“Set faith at work on Christ for the killing of your sin. His blood is the great sovereign remedy for sin-sick souls. Live in this, and you will die a conquerer; yea, you will, through the good providence of God, live to see your lust dead at your feet.”
Though it’s difficult to read, it’s surely worth your while.
My husband and I recently listened to this Ask Pastor John episode, and it nudged us all the more to run to Jesus, the Godman, because though he knows not the battle personally of indwelling sin (he wouldn’t be God if he did), he knows the price and paid it for his people. I encourage you to take a listen:
Can Jesus Really Understand My Temptations? (Episode 592) #askpastorjohn
Run to Jesus.
One of the sweetest things in the world while mothering little ones is to feel them relax completely in your arms. All tenseness relieved and mere trust in mama. There could have been a severe teething bout throughout the night or a tantrum of the most difficult kinds just minutes prior, yet all that is set aside. Just calmness envelops them.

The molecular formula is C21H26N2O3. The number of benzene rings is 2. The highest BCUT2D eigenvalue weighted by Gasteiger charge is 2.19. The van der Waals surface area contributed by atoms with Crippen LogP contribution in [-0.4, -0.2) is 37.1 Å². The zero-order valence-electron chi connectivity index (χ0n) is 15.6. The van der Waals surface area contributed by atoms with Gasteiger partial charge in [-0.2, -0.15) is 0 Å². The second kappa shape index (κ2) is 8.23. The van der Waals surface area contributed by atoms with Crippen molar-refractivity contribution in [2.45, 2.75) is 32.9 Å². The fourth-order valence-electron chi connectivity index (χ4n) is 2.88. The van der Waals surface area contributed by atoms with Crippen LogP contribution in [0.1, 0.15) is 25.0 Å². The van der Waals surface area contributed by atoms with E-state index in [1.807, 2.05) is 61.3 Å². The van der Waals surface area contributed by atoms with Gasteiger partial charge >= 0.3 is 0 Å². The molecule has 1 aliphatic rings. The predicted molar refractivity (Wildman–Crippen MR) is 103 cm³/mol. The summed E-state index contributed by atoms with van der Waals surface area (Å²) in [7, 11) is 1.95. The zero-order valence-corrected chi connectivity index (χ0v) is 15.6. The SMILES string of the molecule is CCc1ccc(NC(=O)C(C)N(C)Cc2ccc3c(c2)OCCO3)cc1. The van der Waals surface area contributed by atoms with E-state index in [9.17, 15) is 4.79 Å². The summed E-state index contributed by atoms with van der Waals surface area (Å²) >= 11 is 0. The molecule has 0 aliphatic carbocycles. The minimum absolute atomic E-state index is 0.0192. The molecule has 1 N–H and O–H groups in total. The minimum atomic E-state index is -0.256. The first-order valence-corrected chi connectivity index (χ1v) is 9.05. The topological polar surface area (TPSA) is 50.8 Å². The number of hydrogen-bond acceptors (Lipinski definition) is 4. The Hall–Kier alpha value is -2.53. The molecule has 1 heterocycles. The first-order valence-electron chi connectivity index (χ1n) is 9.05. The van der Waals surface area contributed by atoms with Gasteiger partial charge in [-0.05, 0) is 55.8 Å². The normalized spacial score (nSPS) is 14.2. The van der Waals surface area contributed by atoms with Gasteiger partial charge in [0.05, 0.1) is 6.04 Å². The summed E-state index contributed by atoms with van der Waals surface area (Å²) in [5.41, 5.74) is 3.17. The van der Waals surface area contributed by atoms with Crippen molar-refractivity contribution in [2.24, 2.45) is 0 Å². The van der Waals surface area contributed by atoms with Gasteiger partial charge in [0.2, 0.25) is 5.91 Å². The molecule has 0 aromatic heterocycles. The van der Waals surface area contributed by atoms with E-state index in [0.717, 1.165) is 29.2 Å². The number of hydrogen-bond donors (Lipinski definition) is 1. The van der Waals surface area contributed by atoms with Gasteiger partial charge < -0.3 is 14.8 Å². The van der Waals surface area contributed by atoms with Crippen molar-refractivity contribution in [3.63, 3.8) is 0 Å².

“For I, the Lord your God, hold your right hand; it is I who say to you, “Fear not, I am the one who helps you” (Isaiah 41:13).
Loosen up mamas, because we have Someone holding us as well. With faith in Jesus Christ, we can surely drop our shoulders, release the furrowed brow and rest. A gathering up of all our chaos takes place and we find ourselves possessed by God, hidden deep in his arms. Just as a child can find relief in our care so we can in God- the One that controls the entire universe and not one thing occurs out of his allowance. He is deeply concerned with our lives, even the mundane events. He is present through it all.
Self-possession is defined as a “calm and self-assured command of one’s faculties, feelings, and behavior.” What a great thing, right? To have that inner serenity…great, awesome, sign me up! However, I would add that a mother experiences this solely through a God-possessed state first and foremost. Such a state is wrought in Christ alone.